We could cancel the rest of it and come up with a real stimulus plan. How about this: Reduce taxes for small businesses (50 or fewer employees), cut capital gains taxes to 0 for real estate investors who buy foreclosures to turn them into rentals, encourage utilities to build nuclear power plants to supply clean energy, open all off shore areas and ANWR to oil and gas exploration, and encourage those who are qualified to go to Medical school by offering to pay for their education if they agree to serve as Family Practicioners for ten years. These moves would signal a belief in the power of private enterprise to solve many of our problems and show that government understands how to encourage the business sector.

    The Omnibus Spending Bill was a plan for redistributing income and increasing social spending while decreasing military spending by 25%. The Obama administration and a Democrat controlled Congress have increased our deficit tremendously in less than 10 months. Many people are alarmed by this. I know I am. There are two ways to decrease the deficit. Cut spending or increase taxes. Evidence shows that increasing taxes results in less income to the government, which would increase the deficit. Explain to me how we resolve this.

  2. Laughable.

    A mere four posts below the open-minded announcement that made me first aware of your non-post modern non Marxist non-relativist site is this:

    “The Dominating Mentality of Conquest”

    This phrase, in your own words: “bespeaks a manner of, in this case postcolonial, academic jargon I disdain.” Disdain it if you must, deny it if that makes you happy, yet there it is. Only a moment ago you asserted “I am not remotely Marxist, or am I by any definition postmodern in my perspective, theorizing, or practice.”

    “by any definition”? Really? More facile, tongue-in-cheekiness, no doubt.

    Questions arise after reading this classic post-modern red meat later in your commentary:

    “the people of the United States… live as if they have an inherent, rather than a circumstantial, right to be here, without any consideration to the exceptional and invisible nature of Native American life.”

    Exactly how many generations must pass before the right to live in the USA by citizens of the USA becomes “inherent”?
    Exactly what makes the “right to be here” of “the people of the United States” circumstantial?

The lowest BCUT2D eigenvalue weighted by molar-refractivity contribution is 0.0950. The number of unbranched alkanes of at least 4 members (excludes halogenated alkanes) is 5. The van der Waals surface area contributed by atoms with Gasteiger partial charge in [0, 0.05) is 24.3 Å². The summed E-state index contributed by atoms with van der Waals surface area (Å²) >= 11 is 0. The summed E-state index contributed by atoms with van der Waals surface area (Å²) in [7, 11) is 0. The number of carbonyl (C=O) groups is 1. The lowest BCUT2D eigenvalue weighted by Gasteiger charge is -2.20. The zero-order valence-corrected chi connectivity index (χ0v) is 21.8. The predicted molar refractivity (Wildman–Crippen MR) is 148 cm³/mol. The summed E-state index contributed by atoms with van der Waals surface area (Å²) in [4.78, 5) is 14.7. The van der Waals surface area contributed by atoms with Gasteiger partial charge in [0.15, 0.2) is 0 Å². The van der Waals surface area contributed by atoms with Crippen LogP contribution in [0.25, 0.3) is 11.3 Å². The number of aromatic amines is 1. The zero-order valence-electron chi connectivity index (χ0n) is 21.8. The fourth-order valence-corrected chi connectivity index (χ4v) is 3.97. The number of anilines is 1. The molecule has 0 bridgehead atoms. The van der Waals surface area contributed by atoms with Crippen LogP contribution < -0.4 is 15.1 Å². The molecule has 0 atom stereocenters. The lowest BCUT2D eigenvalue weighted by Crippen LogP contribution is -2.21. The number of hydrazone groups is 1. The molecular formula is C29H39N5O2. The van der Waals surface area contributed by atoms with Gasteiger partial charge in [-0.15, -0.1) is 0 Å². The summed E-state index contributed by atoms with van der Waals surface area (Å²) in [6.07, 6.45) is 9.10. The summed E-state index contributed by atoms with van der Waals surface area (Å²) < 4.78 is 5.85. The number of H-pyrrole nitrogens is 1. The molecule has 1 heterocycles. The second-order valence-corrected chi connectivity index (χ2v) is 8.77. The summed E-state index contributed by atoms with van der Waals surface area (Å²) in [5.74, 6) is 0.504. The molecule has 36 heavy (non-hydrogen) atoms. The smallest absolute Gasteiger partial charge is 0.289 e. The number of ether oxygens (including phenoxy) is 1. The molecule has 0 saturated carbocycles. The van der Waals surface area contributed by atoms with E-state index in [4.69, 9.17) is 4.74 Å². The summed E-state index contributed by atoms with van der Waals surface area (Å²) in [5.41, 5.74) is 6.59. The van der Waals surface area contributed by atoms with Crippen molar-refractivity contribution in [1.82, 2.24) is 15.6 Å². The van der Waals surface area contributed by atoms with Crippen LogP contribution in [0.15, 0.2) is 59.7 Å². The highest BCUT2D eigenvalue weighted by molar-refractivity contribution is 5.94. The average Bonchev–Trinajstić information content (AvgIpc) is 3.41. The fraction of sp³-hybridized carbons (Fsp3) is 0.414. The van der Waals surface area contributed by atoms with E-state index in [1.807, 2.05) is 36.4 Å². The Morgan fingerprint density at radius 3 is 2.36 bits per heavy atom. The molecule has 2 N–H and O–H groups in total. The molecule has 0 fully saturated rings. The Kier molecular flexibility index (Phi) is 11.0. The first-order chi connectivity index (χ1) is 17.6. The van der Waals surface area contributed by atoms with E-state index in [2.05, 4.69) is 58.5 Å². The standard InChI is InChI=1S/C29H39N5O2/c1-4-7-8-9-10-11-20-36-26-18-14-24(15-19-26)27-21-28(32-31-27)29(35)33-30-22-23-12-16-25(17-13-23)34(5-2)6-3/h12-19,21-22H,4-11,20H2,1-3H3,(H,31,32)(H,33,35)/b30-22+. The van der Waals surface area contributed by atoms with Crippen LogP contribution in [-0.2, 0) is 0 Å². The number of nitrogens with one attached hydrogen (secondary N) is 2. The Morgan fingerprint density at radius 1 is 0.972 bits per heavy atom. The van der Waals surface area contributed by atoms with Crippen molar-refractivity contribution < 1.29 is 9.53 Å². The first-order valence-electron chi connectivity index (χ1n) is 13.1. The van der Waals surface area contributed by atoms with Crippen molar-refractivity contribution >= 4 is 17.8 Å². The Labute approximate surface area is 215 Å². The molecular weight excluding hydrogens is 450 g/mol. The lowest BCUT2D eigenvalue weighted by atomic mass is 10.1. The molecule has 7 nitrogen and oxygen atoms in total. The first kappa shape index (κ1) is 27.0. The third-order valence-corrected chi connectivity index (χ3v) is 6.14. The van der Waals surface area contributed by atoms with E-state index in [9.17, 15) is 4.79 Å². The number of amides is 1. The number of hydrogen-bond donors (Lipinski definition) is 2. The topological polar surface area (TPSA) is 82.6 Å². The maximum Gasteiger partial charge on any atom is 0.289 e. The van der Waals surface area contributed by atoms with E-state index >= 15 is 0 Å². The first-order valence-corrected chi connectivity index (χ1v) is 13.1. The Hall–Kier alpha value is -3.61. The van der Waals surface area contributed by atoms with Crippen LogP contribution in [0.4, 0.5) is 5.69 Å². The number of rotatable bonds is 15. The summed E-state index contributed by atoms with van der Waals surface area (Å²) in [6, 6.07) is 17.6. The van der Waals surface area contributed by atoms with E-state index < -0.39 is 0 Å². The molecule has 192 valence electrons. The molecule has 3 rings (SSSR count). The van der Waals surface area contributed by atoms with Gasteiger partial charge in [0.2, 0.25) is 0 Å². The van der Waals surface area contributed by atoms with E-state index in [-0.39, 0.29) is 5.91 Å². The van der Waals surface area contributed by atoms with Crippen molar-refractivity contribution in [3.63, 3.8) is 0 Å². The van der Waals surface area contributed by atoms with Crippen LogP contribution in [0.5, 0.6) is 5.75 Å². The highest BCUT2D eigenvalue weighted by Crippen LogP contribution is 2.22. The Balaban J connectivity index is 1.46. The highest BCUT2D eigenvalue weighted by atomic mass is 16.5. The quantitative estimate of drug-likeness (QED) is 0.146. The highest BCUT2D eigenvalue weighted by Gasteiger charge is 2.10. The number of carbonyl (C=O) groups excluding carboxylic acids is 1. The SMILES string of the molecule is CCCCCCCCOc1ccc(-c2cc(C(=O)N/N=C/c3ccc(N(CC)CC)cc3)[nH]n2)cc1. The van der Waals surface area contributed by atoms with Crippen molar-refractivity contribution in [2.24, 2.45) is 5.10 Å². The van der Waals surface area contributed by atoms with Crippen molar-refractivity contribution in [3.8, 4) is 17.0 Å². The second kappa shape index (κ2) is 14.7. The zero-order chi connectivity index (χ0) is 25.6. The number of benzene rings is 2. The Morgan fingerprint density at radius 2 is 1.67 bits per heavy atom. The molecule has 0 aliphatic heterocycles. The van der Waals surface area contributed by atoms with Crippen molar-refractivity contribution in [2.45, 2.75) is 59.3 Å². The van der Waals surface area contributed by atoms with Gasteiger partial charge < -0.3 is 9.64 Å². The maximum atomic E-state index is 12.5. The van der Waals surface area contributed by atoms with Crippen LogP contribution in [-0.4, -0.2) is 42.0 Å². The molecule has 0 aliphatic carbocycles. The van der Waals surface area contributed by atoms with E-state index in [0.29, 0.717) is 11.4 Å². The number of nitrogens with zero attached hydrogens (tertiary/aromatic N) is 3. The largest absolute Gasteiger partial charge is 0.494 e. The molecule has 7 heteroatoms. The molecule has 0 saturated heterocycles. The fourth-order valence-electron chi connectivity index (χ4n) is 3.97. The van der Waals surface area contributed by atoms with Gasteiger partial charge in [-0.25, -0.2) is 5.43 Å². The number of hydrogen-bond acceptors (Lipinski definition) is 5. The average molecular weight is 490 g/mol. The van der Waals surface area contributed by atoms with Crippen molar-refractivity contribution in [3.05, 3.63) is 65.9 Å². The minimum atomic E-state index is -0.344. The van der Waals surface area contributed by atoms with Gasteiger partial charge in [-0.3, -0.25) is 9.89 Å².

Is the phrase “the people of the United States” your code for “white people”? If yes, then why not say “whites”, or “white people” or “white people of European descent” or whatever PC catch-phrase is popular in your circle?
    If not, then exactly who are you referring to when you say “the people of the United States”?

    More questions:

    Is the “inherent” right of the Native American Indian which you assert proportional to the purity of their blood? If yes, then how do you apportion his “inherent” right?
    Who does the apportioning?
    If not, then on what basis do you assert that a completely non-Indian American has any more or less, or to put it in your terms, “inherent” vs “circumstantial” right to live here?

    What historic parameters do you use to distinguish the cutoff point between those “inherent” and “circumstantial” rights?
    Was it the closing of the Bering Sea land bridge after the last Ice Age which represents the cut-off point for your distinction between one group and another?

    If I could somehow prove direct descent from an ancient Nordic traveller that lived for a span of years in the Great Lakes region a thousand years ago, but whose ancestors then returned to Europe, would I have some sliver of claim to be an “inherent” dweller?

    After all — in “The Dominating Mentality of Conquest” you earnestly want to visit the benefits of historic occupancy through genetic legacy upon one population of humans (Native American Indians), while visiting the sins of the fathers upon another population of humans mysteriously labeled “the people of the United States”.

    Why? To what purpose?

    This all begs the question about “reparations” to the oppressed peoples of the earth — another famously non-Marxist non-post-modern non-revisionist specter haunting the fervid halls of the Leftist Extremist Academy. That really is the real agenda behind the “Social Justice” scheme embodied in your “The Dominating Mentality of Conquest”.

    Don’t you have any mirrors where you live?

  3. Forget about Monday — you’ve packed enough Marxist dogma, revisionist selective history, and post-modern evangelization into your announcement to warrant a discussion.

    Begin with this:

    “…I [Scribe] try to teach them to think a little better. He [Shrink] tries to help them cope when “issues” arise…”

    Are we talking about your respective blog audiences? Jay, why did you use that particular phraseology? Upon examination, is it a bit loaded? Are you subtly (or not so subtly) making a disparaging comparison between those who might agree with you and those who might agree with Shrink? Are you suggesting that your blog constituents actually “think”, whereas Shrink’s readers can only “cope”? Surely after an honest reading of your choice in words subtle as they may be, bely a bias towards close-mindedness on your part before this experiment even begins. How open-minded are you?

    1. I am not remotely Marxist, or am I by any definition postmodern in my perspective, theorizing, or practice. Revisions in perspective, on the other hand, are part of the practice of a critically thinking mind. But now that you have tossed out the bitter jargon at your disposal, maybe you will begin to read me in the context of what I say and argue and not through the – I must say – emotional filter of your prejudgment about me.

      As to the lines you quote, they were a facile, tongue-in-cheek (I’m prone to it) reference to what Shrink and I do for a living. I’ll look into assisted reading devices for the tone challenged. (By the way, “Paul is dead.”)